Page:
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LaFLECHE: Building a city with soul

LaFLECHE: Building a city with soul

LaFLECHE: Building a city with soul

There are few civic events I distain more than a state of the city address.

Usually bereft of interesting news and filled with so much self-congratulatory backslapping, they are, from a journalist’s point of view, a kind of limbo where time has gone to die.

St. Catharines Mayor Walter Sendzik’s state of the city address was held Friday, and much to my surprise it wasn’t entirely awful.

In fact, something interesting came out of it.

Sendzik laid out a vision for St. Catharines that is absolutely worth taking seriously.

He calls it the “compassionate city.” It is not a touchy-feely, pie-in-the-sky, hands-across-Niagara, why-can’t-we-all-just-get-along idea. Rather it is a conceptual framework to change the way city hall relates to the citizens it serves, particularly the most disadvantaged.

I spoke to the mayor after his speech, and he said the kernel of the idea came from conversations he had with Tim Arnold of Southridge Church, one of St. Catharines’ more community-minded religious institutions.

Compassion, Arnold told him, comes from within.

“So when I thought about that, I thought, what does that mean? If compassion comes from within, maybe it should come from within city hall,” Sendzik said. “You know, a lot of people end up at certain times of the year saying, ‘Well, it’s Community Care time so let’s fill up a food basket,’ and then they think they have done their job.

“But it’s not about doing a job once year. It’s about a lifestyle and an attitude for the whole city.”

He took a bus tour with Arnold and a small group of community leaders and city staffers. They visited some of the city’s most impoverished areas, including a stop at the underside of the Fourth Avenue bridge where some homeless people have set up camp.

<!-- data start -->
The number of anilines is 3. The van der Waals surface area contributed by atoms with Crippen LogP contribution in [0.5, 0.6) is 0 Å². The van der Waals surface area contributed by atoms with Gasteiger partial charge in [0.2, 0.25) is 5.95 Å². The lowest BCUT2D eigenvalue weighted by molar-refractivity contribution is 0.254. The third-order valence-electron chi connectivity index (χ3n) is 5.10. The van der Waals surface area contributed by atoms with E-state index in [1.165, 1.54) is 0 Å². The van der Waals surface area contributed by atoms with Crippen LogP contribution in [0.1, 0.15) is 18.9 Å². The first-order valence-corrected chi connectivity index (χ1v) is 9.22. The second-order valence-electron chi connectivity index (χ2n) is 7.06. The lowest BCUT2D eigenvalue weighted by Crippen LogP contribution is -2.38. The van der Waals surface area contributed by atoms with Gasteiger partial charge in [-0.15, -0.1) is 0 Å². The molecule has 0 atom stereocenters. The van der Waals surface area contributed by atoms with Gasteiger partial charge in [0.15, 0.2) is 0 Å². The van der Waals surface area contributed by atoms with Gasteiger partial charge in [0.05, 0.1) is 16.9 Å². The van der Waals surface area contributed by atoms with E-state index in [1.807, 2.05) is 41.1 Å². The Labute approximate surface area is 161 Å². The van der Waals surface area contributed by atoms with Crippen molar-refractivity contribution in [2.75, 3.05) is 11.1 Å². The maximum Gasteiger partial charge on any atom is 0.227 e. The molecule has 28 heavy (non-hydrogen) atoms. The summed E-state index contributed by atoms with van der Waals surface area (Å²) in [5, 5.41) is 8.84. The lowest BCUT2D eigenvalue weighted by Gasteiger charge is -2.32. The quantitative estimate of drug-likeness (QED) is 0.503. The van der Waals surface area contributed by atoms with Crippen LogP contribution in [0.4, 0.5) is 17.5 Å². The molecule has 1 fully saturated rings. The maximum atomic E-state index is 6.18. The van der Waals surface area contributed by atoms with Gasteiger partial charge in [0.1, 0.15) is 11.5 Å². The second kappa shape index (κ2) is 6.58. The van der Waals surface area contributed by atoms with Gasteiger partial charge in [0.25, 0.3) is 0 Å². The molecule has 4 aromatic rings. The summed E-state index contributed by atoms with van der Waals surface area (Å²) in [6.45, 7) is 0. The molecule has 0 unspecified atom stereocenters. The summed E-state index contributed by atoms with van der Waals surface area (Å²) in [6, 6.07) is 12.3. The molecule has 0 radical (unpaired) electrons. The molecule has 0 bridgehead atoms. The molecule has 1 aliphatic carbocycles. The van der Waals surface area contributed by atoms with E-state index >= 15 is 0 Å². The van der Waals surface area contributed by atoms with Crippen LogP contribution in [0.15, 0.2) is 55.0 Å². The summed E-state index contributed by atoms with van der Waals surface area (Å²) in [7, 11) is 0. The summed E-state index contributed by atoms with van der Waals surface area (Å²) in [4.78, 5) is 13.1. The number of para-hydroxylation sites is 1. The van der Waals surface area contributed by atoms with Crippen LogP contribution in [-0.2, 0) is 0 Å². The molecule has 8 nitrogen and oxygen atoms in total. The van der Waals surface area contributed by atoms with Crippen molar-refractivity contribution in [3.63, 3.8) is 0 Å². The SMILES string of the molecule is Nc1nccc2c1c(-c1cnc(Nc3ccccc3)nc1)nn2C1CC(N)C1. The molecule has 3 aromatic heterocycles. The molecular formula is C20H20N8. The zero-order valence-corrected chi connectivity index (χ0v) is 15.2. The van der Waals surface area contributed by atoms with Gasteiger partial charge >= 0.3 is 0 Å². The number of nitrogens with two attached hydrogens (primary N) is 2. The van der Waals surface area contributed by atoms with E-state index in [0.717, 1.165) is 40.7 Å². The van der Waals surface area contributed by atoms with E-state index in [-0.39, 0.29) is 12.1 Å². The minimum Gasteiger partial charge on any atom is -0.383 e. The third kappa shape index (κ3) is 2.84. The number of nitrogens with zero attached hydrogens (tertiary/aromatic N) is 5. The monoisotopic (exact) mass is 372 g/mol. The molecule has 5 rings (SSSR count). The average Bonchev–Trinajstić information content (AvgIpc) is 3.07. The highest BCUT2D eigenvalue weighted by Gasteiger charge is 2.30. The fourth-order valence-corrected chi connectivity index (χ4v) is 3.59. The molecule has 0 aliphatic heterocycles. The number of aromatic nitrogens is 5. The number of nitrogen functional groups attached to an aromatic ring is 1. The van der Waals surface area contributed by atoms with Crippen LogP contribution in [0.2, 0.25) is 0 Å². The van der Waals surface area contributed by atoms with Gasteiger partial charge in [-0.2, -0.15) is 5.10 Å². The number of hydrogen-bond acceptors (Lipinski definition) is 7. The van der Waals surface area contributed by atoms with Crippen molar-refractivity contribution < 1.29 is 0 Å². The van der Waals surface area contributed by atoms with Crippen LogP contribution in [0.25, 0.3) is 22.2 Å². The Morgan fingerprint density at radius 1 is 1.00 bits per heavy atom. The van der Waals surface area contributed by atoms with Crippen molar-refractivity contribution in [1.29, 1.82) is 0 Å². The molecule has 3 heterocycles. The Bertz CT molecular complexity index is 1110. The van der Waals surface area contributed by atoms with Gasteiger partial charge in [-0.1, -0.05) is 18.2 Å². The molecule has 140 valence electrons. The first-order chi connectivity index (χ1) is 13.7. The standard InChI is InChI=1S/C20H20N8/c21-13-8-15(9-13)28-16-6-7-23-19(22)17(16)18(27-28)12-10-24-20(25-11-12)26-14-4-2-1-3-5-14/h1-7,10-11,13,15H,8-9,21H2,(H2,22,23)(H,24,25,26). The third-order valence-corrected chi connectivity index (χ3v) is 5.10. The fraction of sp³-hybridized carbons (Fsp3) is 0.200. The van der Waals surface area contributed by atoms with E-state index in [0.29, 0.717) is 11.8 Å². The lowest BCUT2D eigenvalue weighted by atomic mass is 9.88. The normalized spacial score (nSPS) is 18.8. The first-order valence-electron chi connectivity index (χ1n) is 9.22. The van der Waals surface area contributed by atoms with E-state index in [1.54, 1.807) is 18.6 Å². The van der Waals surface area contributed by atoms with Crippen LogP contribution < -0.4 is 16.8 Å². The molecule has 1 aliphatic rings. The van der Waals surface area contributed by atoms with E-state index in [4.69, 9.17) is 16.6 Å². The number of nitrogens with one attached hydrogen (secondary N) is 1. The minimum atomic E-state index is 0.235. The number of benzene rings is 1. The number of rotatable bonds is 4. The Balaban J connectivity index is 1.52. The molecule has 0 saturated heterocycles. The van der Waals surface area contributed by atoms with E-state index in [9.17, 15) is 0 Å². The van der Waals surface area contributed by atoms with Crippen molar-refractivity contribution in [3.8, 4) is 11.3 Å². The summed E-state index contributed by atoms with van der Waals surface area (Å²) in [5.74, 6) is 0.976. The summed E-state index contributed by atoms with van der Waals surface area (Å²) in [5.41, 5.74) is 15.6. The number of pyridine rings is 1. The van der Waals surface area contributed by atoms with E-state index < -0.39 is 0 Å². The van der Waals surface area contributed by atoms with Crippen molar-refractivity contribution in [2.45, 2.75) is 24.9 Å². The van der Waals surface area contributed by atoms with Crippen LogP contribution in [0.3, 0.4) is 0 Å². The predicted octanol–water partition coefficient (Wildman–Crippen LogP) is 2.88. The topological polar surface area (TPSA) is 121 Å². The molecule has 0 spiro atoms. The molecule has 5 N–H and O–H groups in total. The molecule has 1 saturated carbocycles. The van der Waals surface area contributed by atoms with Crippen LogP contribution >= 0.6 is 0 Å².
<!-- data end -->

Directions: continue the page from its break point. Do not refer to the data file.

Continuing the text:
Surely, Sendzik thought, the city can do a better job to assist those who need it.

Consider, he said, the city workers who are in the parks tending the grounds. If they see a homeless person or someone in distress, they have no training to help them and few options even if they wanted to. So they do what most people do — move on.

Yet they are in city parks all the time, effectively putting them in close proximity with people in real need of help.

What if they had the training and tools?

What if they could call someone in, or get that needy person to a place where they can get some assistance?

So Sendzik is going to have city staff across several departments take that bus tour, and a training module is being developed to empower them to help others.

That is what Sendzik calls “the soft side” of his compassionate city idea. The other, harder side, is policy. Working on transit and affordable housing files, along with changing the nature of how the city operates.

Even simple changes can help, Sendzik said.

For example, those who want to access city programs designed for the less fortunate — from libraries to parks and pools — have to fill out a seemingly endless series of forms.

“It’s about dignity, because every time you fill out those forms you are basically having to say, ‘Hi, I’m poor,’” Sendzik said. “So why can’t we get that out of the way at one time? Why not have a single form?”

The mayor expects these initiatives to roll out through the year and hopes it will establish a model for other communities to follow.

Consider how different in tone and approach the compassionate city concept is from the current zeitgeist of Niagara politics.

For nearly a year, Niagara has been let down by its political leadership. Regional council and its related bodies, like the police services board, are often marked by discord and petty, self-interested meanness.

This idea, by contrast, seeks to improve the city and, critically, insists city hall lead not by rhetoric but by example.

As trite as it might sound, Sendzik’s idea is nothing less than an attempt to reshape the culture of a city by building a civic engagement that takes seriously the notion that we are responsible for our fellow citizens.

It is an idea the city needs. It is one the Region needs. And it is one we should, as a community, help make a reality.